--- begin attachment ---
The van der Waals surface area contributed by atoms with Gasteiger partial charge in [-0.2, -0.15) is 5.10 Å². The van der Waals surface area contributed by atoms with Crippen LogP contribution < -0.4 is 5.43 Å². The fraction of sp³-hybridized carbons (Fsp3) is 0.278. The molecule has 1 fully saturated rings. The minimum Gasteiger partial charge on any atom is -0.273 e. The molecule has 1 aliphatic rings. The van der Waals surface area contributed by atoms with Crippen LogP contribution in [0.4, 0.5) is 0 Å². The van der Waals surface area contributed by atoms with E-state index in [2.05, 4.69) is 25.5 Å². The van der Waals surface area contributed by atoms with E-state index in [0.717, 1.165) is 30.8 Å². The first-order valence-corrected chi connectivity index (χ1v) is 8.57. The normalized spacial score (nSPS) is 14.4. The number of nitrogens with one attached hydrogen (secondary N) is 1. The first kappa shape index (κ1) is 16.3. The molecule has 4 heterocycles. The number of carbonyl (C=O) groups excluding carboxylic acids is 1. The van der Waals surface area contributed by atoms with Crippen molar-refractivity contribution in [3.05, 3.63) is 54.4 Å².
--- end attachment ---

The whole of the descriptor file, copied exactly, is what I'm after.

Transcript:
The van der Waals surface area contributed by atoms with Gasteiger partial charge in [-0.2, -0.15) is 5.10 Å². The van der Waals surface area contributed by atoms with Crippen LogP contribution < -0.4 is 5.43 Å². The fraction of sp³-hybridized carbons (Fsp3) is 0.278. The molecule has 1 fully saturated rings. The minimum Gasteiger partial charge on any atom is -0.273 e. The molecule has 1 aliphatic rings. The van der Waals surface area contributed by atoms with Crippen LogP contribution in [0.4, 0.5) is 0 Å². The van der Waals surface area contributed by atoms with E-state index in [2.05, 4.69) is 25.5 Å². The van der Waals surface area contributed by atoms with E-state index in [0.717, 1.165) is 30.8 Å². The first-order valence-corrected chi connectivity index (χ1v) is 8.57. The normalized spacial score (nSPS) is 14.4. The number of nitrogens with one attached hydrogen (secondary N) is 1. The first kappa shape index (κ1) is 16.3. The molecule has 4 heterocycles. The number of carbonyl (C=O) groups excluding carboxylic acids is 1. The van der Waals surface area contributed by atoms with Crippen molar-refractivity contribution in [3.05, 3.63) is 54.4 Å².